In view of the above, risk-based regulation assumes significance in the emerging era in light of dynamic efficiency (one size fits all approach is ineffective in a rapidly changing world), allocative efficiency (traditional approach unnecessarily restrictive to strong institutions), cost-effective enforcement (enforcement resources scarce) and mainly due to the difficulty to eliminate all risks and so, better to prioritise. Thus, it focuses on allocating supervisory resources according to impact and risks; higher for systemic and reputational risks.
It also ensures that institutions are supervised on an integrated (across industry) and consolidated (across geography) basis; maintain high standards of supervision including benchmarking with best practices (for financial regulation); and seek to reduce the risk of failure instead of preventing failure (financial regulation).
It also leverages relevant stakeholders, professionals, industry associations and other agencies; empowers consumers to assess and assume for themselves the risks of their decisions; and gives due regard to competitiveness, business efficiency and innovation when introducing regulation. It also adopts a consultative approach to regulation, given the inherent information asymmetry in risk regulation.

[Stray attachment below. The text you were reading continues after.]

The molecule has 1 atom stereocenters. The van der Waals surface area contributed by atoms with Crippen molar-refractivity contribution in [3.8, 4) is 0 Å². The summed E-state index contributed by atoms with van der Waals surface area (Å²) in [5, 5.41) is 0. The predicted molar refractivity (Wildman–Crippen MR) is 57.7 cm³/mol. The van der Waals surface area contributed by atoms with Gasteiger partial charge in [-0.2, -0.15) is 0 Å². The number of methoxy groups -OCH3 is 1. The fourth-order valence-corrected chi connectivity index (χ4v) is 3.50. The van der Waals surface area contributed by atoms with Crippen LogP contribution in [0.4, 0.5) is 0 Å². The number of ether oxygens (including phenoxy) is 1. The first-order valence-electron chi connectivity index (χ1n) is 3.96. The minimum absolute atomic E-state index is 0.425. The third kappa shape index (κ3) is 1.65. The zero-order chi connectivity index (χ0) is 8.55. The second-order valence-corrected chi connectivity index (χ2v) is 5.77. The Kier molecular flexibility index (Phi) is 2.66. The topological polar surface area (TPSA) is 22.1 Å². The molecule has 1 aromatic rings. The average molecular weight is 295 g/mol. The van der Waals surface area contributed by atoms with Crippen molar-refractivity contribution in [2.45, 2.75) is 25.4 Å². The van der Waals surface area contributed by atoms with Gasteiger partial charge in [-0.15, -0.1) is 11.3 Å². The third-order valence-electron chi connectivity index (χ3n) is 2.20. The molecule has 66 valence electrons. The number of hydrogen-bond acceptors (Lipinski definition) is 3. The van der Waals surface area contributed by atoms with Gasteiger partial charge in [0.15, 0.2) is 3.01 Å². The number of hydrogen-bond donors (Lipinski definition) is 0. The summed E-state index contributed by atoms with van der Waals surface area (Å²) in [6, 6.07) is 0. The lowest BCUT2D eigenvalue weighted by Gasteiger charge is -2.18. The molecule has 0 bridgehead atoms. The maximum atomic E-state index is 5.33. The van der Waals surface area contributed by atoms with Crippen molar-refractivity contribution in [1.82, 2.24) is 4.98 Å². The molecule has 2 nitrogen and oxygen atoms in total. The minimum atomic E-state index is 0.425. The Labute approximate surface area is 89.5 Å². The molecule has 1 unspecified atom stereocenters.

Another key concept of regulation in the emerging world is self-regulation. Self-regulation is not mandatory but it creates reputational pressures for its use. It also ensures greater transparency – enabling charities to self-evaluate and disclose to the public, the extent of compliance with the code guidelines.
There might be different folks, and different strokes in this environment, given the diversity of the charity sector with common objectives and differentiated roles. It is indeed a participatory process of regulation. Self-Regulatory Organisations (SROs) assume a key role in this process, ensuring and supporting effective regulation in coordination with regulators. SROs are in existence in some form or the other in various economies.